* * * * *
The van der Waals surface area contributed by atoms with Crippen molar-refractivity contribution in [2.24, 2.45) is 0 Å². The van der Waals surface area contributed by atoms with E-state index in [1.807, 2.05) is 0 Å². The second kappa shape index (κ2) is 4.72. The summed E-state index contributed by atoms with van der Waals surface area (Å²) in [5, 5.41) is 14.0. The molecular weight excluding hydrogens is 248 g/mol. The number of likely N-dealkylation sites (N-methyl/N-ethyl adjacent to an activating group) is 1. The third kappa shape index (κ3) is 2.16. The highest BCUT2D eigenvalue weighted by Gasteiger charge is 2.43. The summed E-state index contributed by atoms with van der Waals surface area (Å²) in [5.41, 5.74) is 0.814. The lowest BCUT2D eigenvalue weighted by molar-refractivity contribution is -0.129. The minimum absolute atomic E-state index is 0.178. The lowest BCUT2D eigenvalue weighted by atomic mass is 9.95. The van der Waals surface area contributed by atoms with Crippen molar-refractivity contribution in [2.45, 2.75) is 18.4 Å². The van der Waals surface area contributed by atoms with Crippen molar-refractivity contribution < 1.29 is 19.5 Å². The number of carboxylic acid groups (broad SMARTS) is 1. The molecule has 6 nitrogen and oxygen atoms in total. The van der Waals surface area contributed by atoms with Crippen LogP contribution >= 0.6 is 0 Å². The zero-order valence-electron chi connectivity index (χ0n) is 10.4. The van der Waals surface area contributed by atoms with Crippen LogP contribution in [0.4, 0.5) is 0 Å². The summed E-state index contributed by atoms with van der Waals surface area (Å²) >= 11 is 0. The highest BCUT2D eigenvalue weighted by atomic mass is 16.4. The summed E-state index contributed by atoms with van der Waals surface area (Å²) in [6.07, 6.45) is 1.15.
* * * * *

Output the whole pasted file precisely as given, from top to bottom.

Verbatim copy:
The van der Waals surface area contributed by atoms with Crippen molar-refractivity contribution in [2.24, 2.45) is 0 Å². The van der Waals surface area contributed by atoms with E-state index in [1.807, 2.05) is 0 Å². The second kappa shape index (κ2) is 4.72. The summed E-state index contributed by atoms with van der Waals surface area (Å²) in [5, 5.41) is 14.0. The molecular weight excluding hydrogens is 248 g/mol. The number of likely N-dealkylation sites (N-methyl/N-ethyl adjacent to an activating group) is 1. The third kappa shape index (κ3) is 2.16. The highest BCUT2D eigenvalue weighted by Gasteiger charge is 2.43. The summed E-state index contributed by atoms with van der Waals surface area (Å²) in [5.41, 5.74) is 0.814. The lowest BCUT2D eigenvalue weighted by molar-refractivity contribution is -0.129. The minimum absolute atomic E-state index is 0.178. The lowest BCUT2D eigenvalue weighted by atomic mass is 9.95. The van der Waals surface area contributed by atoms with Crippen molar-refractivity contribution in [2.45, 2.75) is 18.4 Å². The van der Waals surface area contributed by atoms with Crippen molar-refractivity contribution < 1.29 is 19.5 Å². The number of carboxylic acid groups (broad SMARTS) is 1. The molecule has 6 nitrogen and oxygen atoms in total. The van der Waals surface area contributed by atoms with Crippen LogP contribution >= 0.6 is 0 Å². The zero-order valence-electron chi connectivity index (χ0n) is 10.4. The van der Waals surface area contributed by atoms with Crippen LogP contribution in [0.4, 0.5) is 0 Å². The summed E-state index contributed by atoms with van der Waals surface area (Å²) >= 11 is 0. The highest BCUT2D eigenvalue weighted by atomic mass is 16.4. The summed E-state index contributed by atoms with van der Waals surface area (Å²) in [6.07, 6.45) is 1.15.